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GOP rejects Fattah call to boost Amtrak funding after crash

WASHINGTON – Philadelphia Rep. Chaka Fattah (D., Pa.) proposed a $1.3 billion boost to Amtrak funding Wednesday, roughly 13 hours after the train derailment in his home city, but was blocked by Republicans who raised concerns about increased spending.

The debate in a House Appropriations Committee meeting came as Democrats – acknowledging they don't know the cause of the incident Tuesday night – warned that a lack of investment in infrastructure prevents critical maintenance and could lead to more accidents. The committee was considering a GOP spending bill that would cut Amtrak funding by around $200 million.

"We should have some concern about the safety of our citizens, those who have elected us," Fattah said in a morning hearing on a spending bill covering transportation, housing and other areas. While officials don't know what caused the accident, "we do know if we don't invest in the capital infrastructure of our country, there will be future accidents."

Lawmakers from New Jersey, Delaware and New York joined Fattah. The accident, said Rep. Nita Lowey (D., N.Y.) "can serve as a reminder of the importance of safety programs that are underfunded in this bill." Rep. Steve Israel (D., N.Y.) said "last night, we failed" passengers. "We failed to invest in their safety."

But Republicans warned against jumping to solutions while the investigation is still underway.

"Don't use this tragedy in that way – it was beneath you," U.S. Rep. Mike Simpson (R., Idaho) fired back at Israel.

And GOP lawmakers said spending caps agreed to by both parties prevent them from adding new money to spending bills without finding offsetting cuts.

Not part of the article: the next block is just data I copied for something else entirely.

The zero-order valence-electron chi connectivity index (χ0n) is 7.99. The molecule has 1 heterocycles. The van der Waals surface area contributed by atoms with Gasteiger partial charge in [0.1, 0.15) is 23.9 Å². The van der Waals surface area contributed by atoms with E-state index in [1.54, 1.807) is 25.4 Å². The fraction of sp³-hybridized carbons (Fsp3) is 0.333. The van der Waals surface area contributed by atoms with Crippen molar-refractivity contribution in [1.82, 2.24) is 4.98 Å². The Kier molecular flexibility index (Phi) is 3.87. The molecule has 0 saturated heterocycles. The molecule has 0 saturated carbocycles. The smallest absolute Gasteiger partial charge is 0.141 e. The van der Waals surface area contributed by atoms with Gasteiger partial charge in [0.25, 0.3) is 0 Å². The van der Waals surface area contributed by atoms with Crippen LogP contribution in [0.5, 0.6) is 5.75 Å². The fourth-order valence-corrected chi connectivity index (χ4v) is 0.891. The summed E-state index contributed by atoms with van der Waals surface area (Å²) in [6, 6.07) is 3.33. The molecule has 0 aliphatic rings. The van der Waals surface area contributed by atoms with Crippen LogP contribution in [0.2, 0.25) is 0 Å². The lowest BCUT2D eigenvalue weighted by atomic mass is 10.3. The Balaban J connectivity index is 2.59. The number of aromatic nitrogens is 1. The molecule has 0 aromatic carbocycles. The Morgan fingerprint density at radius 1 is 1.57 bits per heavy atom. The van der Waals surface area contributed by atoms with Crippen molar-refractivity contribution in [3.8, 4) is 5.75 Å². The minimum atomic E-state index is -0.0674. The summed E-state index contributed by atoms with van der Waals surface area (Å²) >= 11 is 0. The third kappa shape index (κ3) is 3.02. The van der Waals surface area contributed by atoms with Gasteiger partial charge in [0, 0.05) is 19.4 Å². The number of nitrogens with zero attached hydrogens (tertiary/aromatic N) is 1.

"The concept that it is always, no matter what, that more money is the solution, is not always the case," said Rep. Mario Diaz-Balart (R., Fla.), in arguing against Fattah's proposal. "We're dealing with an unknown, we do not have all the facts."

Outside a separate hearing, Rep. Bill Shuster (R., Pa.,) chairman of the House transportation committee, said lawmakers need to understand what happened before proposing solutions. Linking funding to the accident is "premature," he said.

"Anytime I see an elected official stand up and say what they think happened when they don't know, I think is just wrong," Shuster said.

Fattah's proposal, which would have more than doubled the $1.14 billion proposed for Amtrak funding, was defeated 21-30 in the committee.

The argument continued elsewhere, particularly among lawmakers from the northeast corridor, many of whom take the same rail line themselves.

U.S. Rep. Ryan Costello (R., Pa.), of Chester County, told CNN that he disagrees with the proposed cuts to Amtrak. If the funding bill reaches the House floor unchanged, "I think you're going to see amendments to make sure that there is stable funding."

"We don't know what caused this accident," Sen. Bob Menendez (D., N.J.) said on the Senate floor, "but we do know that we need to invest in 21st century systems and equipment and stop relying on patchwork-upgrades to old rusted 19th century rail lines."

Rep. Mike Fitzpatrick (R., Pa.) of Bucks County said, "while there is no doubt this situation is a tragedy, it is important we let the investigation bear out the facts before proposing prescriptions. Amtrak is a worthy investment and its leaders must be open about the circumstances and accountable for what needs to be done."

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